Tax Houses Now
Sometimes a picture really is worth a thousand words. Or in this case, a graph. This one shows the economic benefits derived from housing for different income bands:
The graph is from an excellent new report from Shelter, Rethinking Housing Taxation, launched at a seminar earlier this week. It shows that middle England loses out in a very big way. The poorest get significant support in the form of subsidised council housing or housing benefit. The well-off do very well from exemption to capital gains tax for principal private residences. Housing taxation is seen as the 'third rail' of British politics - touch it and you get fried. But as well as avoiding the injustice of people, not all of them MPs, benefiting from 'flipping' their second and principal homes, levying capital tax on main homes would raise about £6.5 billion a year - three times the cost of Sure Start, or almost the entire schools budget.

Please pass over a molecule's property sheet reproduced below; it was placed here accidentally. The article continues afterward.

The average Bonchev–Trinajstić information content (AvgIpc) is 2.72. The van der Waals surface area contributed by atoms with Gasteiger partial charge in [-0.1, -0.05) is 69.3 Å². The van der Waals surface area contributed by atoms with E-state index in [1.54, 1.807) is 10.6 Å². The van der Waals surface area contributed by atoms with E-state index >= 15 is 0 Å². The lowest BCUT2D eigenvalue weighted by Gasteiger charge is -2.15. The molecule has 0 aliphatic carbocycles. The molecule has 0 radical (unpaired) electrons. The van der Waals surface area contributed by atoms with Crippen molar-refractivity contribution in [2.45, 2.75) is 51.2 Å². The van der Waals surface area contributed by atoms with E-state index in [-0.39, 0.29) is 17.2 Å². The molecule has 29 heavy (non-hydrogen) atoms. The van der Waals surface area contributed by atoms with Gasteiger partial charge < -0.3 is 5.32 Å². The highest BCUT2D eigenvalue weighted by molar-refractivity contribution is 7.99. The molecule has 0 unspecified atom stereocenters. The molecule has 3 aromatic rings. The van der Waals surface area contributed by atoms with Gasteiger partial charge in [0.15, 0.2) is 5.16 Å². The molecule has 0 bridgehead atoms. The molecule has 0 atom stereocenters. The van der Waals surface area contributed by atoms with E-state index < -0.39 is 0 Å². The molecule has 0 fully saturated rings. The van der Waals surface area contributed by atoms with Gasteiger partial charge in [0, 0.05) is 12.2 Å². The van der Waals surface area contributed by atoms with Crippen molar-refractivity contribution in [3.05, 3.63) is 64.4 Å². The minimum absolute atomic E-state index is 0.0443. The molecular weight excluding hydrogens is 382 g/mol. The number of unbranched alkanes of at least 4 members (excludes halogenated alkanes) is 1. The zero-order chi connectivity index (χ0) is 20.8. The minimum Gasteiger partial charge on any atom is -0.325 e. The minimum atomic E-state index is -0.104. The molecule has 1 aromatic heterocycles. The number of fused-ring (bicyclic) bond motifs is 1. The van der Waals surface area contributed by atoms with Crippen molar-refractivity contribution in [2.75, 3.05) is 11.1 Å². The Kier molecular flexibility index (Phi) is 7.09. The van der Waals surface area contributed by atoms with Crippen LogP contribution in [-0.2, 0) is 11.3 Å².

There will always be those who say that the politics of taxing property cannot be made to work: it's too complex, and the politics are too difficult. But if not now, after a property-fuelled boom and catastrophic bust; if not now when the cascade of wealth down the generations is about to widen; if not now when every option for tax needs to be considered; if not now when politics and economics are in flux - if not now, then when?